Hello, Jezebel — thank you for your comment, and my apologies that it’s taken me so long to respond.
I think it’s a complex issue, how we react to calls that we are disproportionately affected by issues. For me, it’s not a uniform response, what I’ve laid out in this post; this is just one reaction, from one man, from one perspective.
Just as others might feel conversations about this are always helpful, I feel like, at times, it IS condescending. That’s just my vantage point. For me, it feels, at times, like a reminder that I am behind in some way, and that it is because of my race.
I feel the use of the term can both bother me and represent a rallying cry for solidarity. It can be both. It often is both. I don’t feel the same way consistently about a lot of things in life. It’s all in the context of when and where they happen.
I’ve come to distrust most media lately, and that’s sad for me, as a former full-time journalist who now works as a freelancer in the field. I’m a centrist who leans right in most (but not all) cases, and my ballot was a curious mix of blue and red (purple, pretty much.) I had consumed news from left- and right-leaning media agencies, and have become amazed (and disheartened, to be honest) at the vast differences in reporting. It’s like two different worlds, so both feel contrived to me.
“You’re our amigos” was meant to point out the confusion of hearing repeatedly how my “people” are disproportionately affected by issues, while at the same time feeling degraded because I’m supposedly at such a deficit. I’m not saying this is any truth for the world at large — simply from my perspective as I wrote this piece.
I feel it’s important to remember just that — I shared this to express my perception and generate a conversation, not to imply that my thoughts are absolute truth, or even without contradiction. I say this as the man who orders his burgers without onions but subs out fries for onion rings.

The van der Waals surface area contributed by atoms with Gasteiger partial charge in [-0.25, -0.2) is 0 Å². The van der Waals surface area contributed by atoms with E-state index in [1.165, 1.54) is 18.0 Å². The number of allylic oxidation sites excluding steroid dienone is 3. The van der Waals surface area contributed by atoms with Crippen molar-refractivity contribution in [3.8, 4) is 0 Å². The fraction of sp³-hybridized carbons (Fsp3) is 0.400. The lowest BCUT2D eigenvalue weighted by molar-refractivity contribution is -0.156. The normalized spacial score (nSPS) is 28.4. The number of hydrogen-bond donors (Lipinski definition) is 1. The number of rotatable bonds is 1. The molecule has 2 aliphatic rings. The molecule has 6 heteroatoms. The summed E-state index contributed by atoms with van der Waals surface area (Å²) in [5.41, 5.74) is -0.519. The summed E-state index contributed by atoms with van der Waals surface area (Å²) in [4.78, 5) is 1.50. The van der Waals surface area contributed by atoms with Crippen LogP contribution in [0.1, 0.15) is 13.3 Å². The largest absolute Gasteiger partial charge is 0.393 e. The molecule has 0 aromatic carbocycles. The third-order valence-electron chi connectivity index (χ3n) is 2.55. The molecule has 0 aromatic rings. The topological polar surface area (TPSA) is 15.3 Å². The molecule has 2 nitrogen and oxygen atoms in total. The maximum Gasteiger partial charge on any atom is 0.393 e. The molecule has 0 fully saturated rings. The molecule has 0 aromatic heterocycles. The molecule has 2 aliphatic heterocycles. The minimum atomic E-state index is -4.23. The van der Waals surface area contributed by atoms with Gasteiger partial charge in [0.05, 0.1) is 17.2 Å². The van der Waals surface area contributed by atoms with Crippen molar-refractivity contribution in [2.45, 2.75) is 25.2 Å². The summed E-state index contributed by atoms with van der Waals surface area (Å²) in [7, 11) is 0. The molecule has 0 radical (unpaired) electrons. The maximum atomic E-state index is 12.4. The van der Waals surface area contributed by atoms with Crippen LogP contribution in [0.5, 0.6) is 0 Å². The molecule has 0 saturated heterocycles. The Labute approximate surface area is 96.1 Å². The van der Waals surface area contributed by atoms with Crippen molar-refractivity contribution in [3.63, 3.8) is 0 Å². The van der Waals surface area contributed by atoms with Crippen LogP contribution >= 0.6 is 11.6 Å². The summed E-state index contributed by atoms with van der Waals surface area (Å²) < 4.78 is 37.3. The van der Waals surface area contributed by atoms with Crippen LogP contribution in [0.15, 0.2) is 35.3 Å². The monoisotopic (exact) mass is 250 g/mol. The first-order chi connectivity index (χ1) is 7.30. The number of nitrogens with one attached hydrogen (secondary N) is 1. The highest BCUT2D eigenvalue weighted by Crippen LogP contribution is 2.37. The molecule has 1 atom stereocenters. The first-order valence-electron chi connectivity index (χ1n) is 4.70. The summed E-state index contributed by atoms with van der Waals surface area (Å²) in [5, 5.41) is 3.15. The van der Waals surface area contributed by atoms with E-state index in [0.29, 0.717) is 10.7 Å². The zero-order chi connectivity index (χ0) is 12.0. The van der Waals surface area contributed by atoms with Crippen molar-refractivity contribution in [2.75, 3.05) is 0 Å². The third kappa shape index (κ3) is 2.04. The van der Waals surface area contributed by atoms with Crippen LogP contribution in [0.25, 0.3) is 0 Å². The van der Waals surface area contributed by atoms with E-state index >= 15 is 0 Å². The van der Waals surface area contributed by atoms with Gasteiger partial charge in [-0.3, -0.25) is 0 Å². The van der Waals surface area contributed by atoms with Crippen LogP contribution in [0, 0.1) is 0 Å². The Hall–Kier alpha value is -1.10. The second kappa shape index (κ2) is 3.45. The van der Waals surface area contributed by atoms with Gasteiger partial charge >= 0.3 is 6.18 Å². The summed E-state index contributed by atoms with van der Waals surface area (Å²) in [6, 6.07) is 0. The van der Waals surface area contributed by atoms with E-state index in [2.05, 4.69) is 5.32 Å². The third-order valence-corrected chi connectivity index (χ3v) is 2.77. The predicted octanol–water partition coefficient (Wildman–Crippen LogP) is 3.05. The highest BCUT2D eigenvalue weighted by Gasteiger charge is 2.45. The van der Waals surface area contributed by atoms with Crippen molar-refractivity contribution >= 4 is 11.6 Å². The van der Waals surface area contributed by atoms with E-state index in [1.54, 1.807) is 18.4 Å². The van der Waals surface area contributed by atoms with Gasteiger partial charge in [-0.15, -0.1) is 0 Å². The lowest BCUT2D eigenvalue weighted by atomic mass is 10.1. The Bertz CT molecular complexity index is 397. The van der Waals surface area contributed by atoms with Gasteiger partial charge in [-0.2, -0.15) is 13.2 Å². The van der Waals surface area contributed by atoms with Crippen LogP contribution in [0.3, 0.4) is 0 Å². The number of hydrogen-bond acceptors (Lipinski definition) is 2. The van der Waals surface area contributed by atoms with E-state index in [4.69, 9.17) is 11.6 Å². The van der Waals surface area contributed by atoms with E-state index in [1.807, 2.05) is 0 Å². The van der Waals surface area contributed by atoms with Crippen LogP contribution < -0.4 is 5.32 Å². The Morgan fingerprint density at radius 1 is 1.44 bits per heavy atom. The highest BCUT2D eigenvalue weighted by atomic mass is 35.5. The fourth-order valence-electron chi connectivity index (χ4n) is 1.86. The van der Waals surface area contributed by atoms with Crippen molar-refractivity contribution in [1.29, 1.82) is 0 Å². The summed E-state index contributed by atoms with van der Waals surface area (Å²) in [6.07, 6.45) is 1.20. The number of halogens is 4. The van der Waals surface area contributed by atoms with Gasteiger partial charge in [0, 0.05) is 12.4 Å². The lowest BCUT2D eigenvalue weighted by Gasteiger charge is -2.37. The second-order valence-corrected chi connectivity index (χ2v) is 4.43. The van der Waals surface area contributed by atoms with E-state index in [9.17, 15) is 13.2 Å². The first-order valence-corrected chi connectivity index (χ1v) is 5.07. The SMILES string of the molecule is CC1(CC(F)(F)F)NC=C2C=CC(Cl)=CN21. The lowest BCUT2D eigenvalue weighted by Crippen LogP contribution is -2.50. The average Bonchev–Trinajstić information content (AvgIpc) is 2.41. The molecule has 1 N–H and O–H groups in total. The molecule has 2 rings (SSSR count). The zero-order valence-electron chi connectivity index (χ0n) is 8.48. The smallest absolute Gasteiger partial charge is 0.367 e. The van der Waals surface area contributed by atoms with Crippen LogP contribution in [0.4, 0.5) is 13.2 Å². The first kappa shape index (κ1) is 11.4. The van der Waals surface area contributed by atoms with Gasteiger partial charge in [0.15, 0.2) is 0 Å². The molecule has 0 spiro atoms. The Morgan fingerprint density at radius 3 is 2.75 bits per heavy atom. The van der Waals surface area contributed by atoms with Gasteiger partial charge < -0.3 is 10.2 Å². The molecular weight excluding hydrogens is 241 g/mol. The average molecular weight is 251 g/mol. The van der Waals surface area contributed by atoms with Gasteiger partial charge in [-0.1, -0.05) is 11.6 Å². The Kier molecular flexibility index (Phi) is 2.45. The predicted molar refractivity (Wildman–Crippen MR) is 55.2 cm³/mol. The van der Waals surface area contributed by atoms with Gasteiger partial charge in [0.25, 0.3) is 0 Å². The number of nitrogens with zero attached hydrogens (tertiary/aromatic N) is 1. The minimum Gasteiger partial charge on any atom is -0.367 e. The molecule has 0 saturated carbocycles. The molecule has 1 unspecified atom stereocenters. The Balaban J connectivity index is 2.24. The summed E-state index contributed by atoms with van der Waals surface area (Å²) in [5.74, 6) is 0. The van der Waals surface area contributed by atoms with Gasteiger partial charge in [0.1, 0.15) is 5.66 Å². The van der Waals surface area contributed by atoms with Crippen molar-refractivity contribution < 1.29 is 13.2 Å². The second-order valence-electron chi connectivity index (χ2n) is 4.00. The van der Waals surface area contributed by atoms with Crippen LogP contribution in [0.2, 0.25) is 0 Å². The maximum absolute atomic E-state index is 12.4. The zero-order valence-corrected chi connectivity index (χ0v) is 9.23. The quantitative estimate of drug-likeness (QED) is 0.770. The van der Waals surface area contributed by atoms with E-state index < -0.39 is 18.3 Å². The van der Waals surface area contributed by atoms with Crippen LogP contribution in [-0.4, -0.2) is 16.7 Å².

Social justice to me looks like going through day by day, aware of differences between me and my colleagues, friends, and even detractors — and not feeling like it was any detriment. Not only to co-exist but to co-support my brothers and sisters of any race, color, or creed.
I’m sorry you interpreted this piece as a stance that racism doesn’t exist, or that I am ignoring it. Just that this, as with most things in life, is a complex concept that isn’t so easily defined as right or wrong. And further, I’m not sure anyone’s perspective can be deemed “wrong.” I certainly don’t feel that way about others’ perceptions, of issues, of my writing, or otherwise, to be “wrong” if that’s their experience.
Dusting oneself off and pressing on is not exclusive to minorities, as you pointed out. It’s in the human experience. While I cannot change the minds of those out there, whom I don’t see or often see the effects of, I can ensure that I am doing my best and also taking my fellow man and woman into consideration in my everyday life.
As Coach John Wooden said, “think of others’ feelings before your rights, and others’ rights before your feelings.” I feel confident I live by this, not perfectly, but in spirit.
Why is this happening, this disproportionate affect on some people but not others? I can’t even fathom a guess, as it was in place long before I arrived on this planet. What I can do is ensure I don’t treat any sector of society disproportionately and hope that others will do the same.